By Joe Hill
Like many colleges, the U.S. Coast Guard Academy teaches its new students the importance of time management and organizing their priorities. However, in addition to being a full-time student with 19 credit hours, there are the strenuous demands of being an active duty military member and an NCAA athlete. This makes it crucial for you to utilize your time and prioritize your responsibilities. As part of a well-rounded background in general education, everyone takes the same core requirements during freshman year regardless of their major.
We all have different things in which we excel, and some things we will just never be that good at, even if we try our best. I learned this lesson at the beginning of my second semester. My Chemistry instructor outlined her expectations for the class, including the work and assignments listed in the syllabus. She then told us that everyone would probably not be able to get an A in the class, but that if we followed her advice and worked hard, everyone could at least earn a C.
As a Government major, I earned high marks in the humanities classes, which I had a natural aptitude for, but struggled in math and science. While I had an overall passing GPA, there was still a big problem. I had failed Calculus. I was going to have to re-take the course and if I did not pass, I would be expelled from the Academy.
Even though I had no interest in Calculus and it had nothing to do with my major, I knew that I needed to pass in order to stay in the Academy. I decided to apply my Chemistry instructor’s advice to my Calculus class as well. I figured that even if I could not get an A, there had to be a way for me to get a passing grade so that I could stay in school. I decided to make this my number one priority that semester.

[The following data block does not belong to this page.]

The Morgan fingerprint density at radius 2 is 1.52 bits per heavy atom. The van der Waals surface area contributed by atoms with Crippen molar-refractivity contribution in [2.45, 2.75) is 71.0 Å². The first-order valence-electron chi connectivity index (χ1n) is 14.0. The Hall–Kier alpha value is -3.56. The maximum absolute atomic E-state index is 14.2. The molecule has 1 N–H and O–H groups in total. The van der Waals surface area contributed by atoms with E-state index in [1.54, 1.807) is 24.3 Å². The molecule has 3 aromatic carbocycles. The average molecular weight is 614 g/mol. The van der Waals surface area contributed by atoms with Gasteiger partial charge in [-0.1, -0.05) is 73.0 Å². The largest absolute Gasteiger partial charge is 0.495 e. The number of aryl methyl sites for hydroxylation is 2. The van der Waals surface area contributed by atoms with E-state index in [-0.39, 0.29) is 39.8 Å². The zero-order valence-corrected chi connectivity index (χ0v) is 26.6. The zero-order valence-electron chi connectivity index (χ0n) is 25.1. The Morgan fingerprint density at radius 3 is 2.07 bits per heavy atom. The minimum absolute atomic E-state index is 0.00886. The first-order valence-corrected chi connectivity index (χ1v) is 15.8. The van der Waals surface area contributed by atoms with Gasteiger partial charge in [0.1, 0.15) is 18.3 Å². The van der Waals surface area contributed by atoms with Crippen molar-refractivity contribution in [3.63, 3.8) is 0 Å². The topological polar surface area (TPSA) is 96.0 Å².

I had to identify my priorities and decide how to manage my time. Whereas Calculus was one of those classes in which I would never be able to earn a high grade, I knew I had enough writing talent for me to pass English without putting in that much effort. I did not have enough hours in a day to do all the work I needed to get both a C in Calculus and an A in English. I could either get an A in English and fail Calculus, or I could earn a C in both classes. If I decided to work hard in both classes, I would earn an A in English, but I might get another F in Calculus, and then I would be expelled. I decided to apply the extra time that I was not putting into my English class assignments to Calculus instead.
My strategy paid off and I managed to get a C in both classes by the middle of the term. My English professor was disappointed that I was not applying myself in her class as much as I could. Even though I was upset because I had gotten a low mark in my best class, I knew that I would survive the semester, make it to sophomore year, and still have a future as a Coast Guard officer. That may not have been possible had I chosen differently. This is exactly why organizing your priorities and the time you devote to each of them is so important in college and later in life. It is your job to choose what those things are.
Joe Hill is a Coast Guard veteran who now works as a school administrator for the non-profit organization Bilingual Education for Central America.